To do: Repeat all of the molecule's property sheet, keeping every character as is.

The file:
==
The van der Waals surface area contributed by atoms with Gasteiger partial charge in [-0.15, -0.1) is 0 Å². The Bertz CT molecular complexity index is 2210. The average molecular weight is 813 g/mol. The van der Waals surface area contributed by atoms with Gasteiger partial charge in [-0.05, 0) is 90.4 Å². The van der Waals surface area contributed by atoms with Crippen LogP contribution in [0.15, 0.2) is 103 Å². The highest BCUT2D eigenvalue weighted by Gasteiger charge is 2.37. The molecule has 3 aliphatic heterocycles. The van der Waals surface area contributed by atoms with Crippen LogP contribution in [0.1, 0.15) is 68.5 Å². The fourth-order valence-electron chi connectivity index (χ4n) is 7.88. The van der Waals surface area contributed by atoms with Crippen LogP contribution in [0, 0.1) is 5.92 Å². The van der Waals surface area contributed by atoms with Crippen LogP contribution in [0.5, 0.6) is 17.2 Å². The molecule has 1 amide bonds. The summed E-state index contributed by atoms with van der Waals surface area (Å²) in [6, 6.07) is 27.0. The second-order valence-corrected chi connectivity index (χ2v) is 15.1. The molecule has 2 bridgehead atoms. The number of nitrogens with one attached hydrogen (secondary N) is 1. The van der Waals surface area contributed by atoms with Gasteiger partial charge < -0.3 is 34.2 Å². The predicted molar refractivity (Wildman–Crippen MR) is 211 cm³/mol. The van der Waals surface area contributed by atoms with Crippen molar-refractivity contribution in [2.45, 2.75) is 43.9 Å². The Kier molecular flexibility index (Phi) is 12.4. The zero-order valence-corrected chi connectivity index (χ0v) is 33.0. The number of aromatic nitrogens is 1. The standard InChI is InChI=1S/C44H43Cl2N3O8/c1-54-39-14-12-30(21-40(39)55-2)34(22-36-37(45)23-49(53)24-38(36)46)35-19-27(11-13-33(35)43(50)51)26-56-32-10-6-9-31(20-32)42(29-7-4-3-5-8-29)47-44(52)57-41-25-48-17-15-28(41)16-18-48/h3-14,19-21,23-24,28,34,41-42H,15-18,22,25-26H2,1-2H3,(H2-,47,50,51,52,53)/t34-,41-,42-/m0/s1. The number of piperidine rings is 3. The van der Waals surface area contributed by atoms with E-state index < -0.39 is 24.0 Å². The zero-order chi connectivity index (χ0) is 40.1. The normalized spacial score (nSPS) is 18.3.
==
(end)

The van der Waals surface area contributed by atoms with Gasteiger partial charge in [-0.15, -0.1) is 0 Å². The Bertz CT molecular complexity index is 2210. The average molecular weight is 813 g/mol. The van der Waals surface area contributed by atoms with Gasteiger partial charge in [-0.05, 0) is 90.4 Å². The van der Waals surface area contributed by atoms with Crippen LogP contribution in [0.15, 0.2) is 103 Å². The highest BCUT2D eigenvalue weighted by Gasteiger charge is 2.37. The molecule has 3 aliphatic heterocycles. The van der Waals surface area contributed by atoms with Crippen LogP contribution in [0.1, 0.15) is 68.5 Å². The fourth-order valence-electron chi connectivity index (χ4n) is 7.88. The van der Waals surface area contributed by atoms with Crippen LogP contribution in [0, 0.1) is 5.92 Å². The van der Waals surface area contributed by atoms with Crippen LogP contribution in [0.5, 0.6) is 17.2 Å². The molecule has 1 amide bonds. The summed E-state index contributed by atoms with van der Waals surface area (Å²) in [6, 6.07) is 27.0. The second-order valence-corrected chi connectivity index (χ2v) is 15.1. The molecule has 2 bridgehead atoms. The number of nitrogens with one attached hydrogen (secondary N) is 1. The van der Waals surface area contributed by atoms with Gasteiger partial charge < -0.3 is 34.2 Å². The predicted molar refractivity (Wildman–Crippen MR) is 211 cm³/mol. The van der Waals surface area contributed by atoms with Crippen molar-refractivity contribution in [2.45, 2.75) is 43.9 Å². The Kier molecular flexibility index (Phi) is 12.4. The zero-order valence-corrected chi connectivity index (χ0v) is 33.0. The number of aromatic nitrogens is 1. The standard InChI is InChI=1S/C44H43Cl2N3O8/c1-54-39-14-12-30(21-40(39)55-2)34(22-36-37(45)23-49(53)24-38(36)46)35-19-27(11-13-33(35)43(50)51)26-56-32-10-6-9-31(20-32)42(29-7-4-3-5-8-29)47-44(52)57-41-25-48-17-15-28(41)16-18-48/h3-14,19-21,23-24,28,34,41-42H,15-18,22,25-26H2,1-2H3,(H2-,47,50,51,52,53)/t34-,41-,42-/m0/s1. The number of piperidine rings is 3. The van der Waals surface area contributed by atoms with E-state index < -0.39 is 24.0 Å². The zero-order chi connectivity index (χ0) is 40.1. The normalized spacial score (nSPS) is 18.3.